Thursday, April 6, 2017

Across the River

Again the Jews were divided because of these words. Many of them were saying, ‘He has a demon and is out of his mind. Why listen to him?’ Others were saying, ‘These are not the words of one who has a demon. Can a demon open the eyes of the blind?’
 At that time the festival of the Dedication took place in Jerusalem. It was winter, and Jesus was walking in the temple, in the portico of Solomon. So the Jews gathered around him and said to him, ‘How long will you keep us in suspense? If you are the Messiah, tell us plainly.’ Jesus answered, ‘I have told you, and you do not believe. The works that I do in my Father’s name testify to me; but you do not believe, because you do not belong to my sheep. My sheep hear my voice. I know them, and they follow me. I give them eternal life, and they will never perish. No one will snatch them out of my hand. What my Father has given me is greater than all else, and no one can snatch it out of the Father’s hand. The Father and I are one.’
 The Jews took up stones again to stone him. Jesus replied, ‘I have shown you many good works from the Father. For which of these are you going to stone me?’ The Jews answered, ‘It is not for a good work that we are going to stone you, but for blasphemy, because you, though only a human being, are making yourself God.’ Jesus answered, ‘Is it not written in your law, “I said, you are gods”? If those to whom the word of God came were called “gods”—and the scripture cannot be annulled— can you say that the one whom the Father has sanctified and sent into the world is blaspheming because I said, “I am God’s Son”? If I am not doing the works of my Father, then do not believe me. But if I do them, even though you do not believe me, believe the works, so that you may know and understand that the Father is in me and I am in the Father.’ Then they tried to arrest him again, but he escaped from their hands.
 He went away again across the Jordan to the place where John had been baptizing earlier, and he remained there. Many came to him, and they were saying, ‘John performed no sign, but everything that John said about this man was true.’ And many believed in him there.  John 10:19-42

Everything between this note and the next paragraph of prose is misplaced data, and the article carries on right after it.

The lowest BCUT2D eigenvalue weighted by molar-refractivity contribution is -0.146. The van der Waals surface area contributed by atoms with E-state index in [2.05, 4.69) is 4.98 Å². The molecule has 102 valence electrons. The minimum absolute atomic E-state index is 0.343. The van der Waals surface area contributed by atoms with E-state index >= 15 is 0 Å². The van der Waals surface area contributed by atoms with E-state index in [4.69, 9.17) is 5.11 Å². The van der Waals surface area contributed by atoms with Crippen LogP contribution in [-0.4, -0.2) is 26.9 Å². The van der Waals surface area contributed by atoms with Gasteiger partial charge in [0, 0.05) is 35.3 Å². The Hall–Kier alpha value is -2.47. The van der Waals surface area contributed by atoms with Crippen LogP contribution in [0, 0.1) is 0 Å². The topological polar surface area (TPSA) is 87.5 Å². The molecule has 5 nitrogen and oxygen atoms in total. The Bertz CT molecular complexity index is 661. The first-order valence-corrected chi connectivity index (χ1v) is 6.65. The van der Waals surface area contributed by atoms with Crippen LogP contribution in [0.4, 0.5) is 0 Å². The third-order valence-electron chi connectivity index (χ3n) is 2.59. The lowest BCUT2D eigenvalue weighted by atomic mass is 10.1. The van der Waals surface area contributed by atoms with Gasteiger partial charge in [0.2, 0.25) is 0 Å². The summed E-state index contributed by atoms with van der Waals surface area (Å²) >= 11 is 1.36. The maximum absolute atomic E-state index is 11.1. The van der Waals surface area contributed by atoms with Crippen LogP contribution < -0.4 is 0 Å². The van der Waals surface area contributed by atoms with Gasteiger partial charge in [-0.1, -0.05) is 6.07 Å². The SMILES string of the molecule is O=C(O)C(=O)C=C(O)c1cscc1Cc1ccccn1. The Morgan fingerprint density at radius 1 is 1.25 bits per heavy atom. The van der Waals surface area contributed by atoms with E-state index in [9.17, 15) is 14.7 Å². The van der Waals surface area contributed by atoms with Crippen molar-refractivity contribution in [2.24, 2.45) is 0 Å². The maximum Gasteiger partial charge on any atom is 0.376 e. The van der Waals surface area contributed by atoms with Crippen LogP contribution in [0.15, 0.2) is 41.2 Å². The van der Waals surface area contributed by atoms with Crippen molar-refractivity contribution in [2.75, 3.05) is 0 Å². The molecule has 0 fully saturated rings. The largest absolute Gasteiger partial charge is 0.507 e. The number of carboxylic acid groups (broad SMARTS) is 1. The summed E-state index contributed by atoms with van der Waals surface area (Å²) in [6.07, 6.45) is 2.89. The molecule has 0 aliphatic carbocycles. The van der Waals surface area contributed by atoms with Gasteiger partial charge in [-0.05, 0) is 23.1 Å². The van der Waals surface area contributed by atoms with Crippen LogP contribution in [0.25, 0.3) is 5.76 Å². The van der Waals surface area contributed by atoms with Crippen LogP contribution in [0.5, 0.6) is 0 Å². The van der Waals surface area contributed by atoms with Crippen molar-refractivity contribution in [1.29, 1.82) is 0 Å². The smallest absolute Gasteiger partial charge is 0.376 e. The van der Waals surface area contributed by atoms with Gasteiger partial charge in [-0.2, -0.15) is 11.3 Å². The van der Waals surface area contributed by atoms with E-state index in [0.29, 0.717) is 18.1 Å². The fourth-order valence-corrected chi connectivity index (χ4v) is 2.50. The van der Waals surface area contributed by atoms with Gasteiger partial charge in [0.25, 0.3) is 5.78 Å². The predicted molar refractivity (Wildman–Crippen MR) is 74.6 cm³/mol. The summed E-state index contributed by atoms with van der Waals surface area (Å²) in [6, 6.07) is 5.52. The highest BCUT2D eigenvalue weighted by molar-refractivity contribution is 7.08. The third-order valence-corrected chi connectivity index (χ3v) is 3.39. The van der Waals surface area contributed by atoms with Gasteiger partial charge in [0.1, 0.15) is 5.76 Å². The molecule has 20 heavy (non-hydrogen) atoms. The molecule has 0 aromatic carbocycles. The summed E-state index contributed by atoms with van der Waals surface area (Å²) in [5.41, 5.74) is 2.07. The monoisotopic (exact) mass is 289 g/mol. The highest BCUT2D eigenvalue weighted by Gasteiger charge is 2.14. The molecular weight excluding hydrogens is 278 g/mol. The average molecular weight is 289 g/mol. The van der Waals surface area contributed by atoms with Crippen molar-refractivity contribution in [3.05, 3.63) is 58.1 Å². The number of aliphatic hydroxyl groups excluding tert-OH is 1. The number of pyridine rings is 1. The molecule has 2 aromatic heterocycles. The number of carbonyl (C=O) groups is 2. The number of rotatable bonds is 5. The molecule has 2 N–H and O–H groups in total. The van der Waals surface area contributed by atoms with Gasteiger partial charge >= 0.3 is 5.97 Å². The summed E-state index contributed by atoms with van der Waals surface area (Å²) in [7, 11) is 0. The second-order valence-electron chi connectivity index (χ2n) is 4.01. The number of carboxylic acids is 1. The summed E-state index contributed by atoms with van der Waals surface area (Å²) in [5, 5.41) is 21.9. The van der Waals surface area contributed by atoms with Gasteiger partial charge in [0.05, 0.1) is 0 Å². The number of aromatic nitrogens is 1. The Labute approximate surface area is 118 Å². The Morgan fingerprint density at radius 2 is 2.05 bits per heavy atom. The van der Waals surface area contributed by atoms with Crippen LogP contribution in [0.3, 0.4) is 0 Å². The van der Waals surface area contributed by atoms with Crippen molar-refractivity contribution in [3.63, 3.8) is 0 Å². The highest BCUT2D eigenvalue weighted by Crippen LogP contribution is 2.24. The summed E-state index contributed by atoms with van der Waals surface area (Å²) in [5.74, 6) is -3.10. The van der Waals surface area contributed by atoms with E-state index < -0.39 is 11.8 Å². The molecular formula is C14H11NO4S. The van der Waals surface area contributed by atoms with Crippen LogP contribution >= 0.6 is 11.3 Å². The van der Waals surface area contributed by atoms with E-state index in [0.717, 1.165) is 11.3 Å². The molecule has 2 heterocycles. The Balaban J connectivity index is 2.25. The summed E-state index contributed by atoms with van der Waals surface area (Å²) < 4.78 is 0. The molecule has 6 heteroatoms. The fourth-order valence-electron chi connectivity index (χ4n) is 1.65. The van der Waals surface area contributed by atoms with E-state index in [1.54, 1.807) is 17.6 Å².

Today is the fifteenth anniversary of my consecration as a bishop. It happened at St. Paul's College, Lawrenceville, Va where the gymnasium had been turned into a sanctuary, and people from across the church gathered. I loved the people of the Diocese of Southern Virginia and loved serving there. Since then, I have served in several dioceses, delighted by the people and their many gifts. Sometimes we hope we can plant roots forever, in one place, but it rarely happens. God called me beyond where I started, through some very rough waters, but always led me through. I look back in thankfulness, even for the hardest of times, because I have learned how I am held and sheltered, even in adversity. And not just me. God takes us to the other side and finds us new places, new peoples and new families.

Jesus is being grilled some more about healing a man born blind. This act seemed to aggravate the religious leaders. They were sorely vexed, wanting to kill him on the spot. Although he held up well in the argument, under horrid scrutiny, he was still in danger the whole time. God got his child to the other side of the river. And God promises that rescue and safety to us all. Despite everything the world can throw at us, we are the children of a living, loving and active God.

Today I ask God to help me look backward and rejoice, as well as looking forward in prayerful hope. May we remember how gently ans completely we are cared for, and give thanks for the promise of the days ahead.

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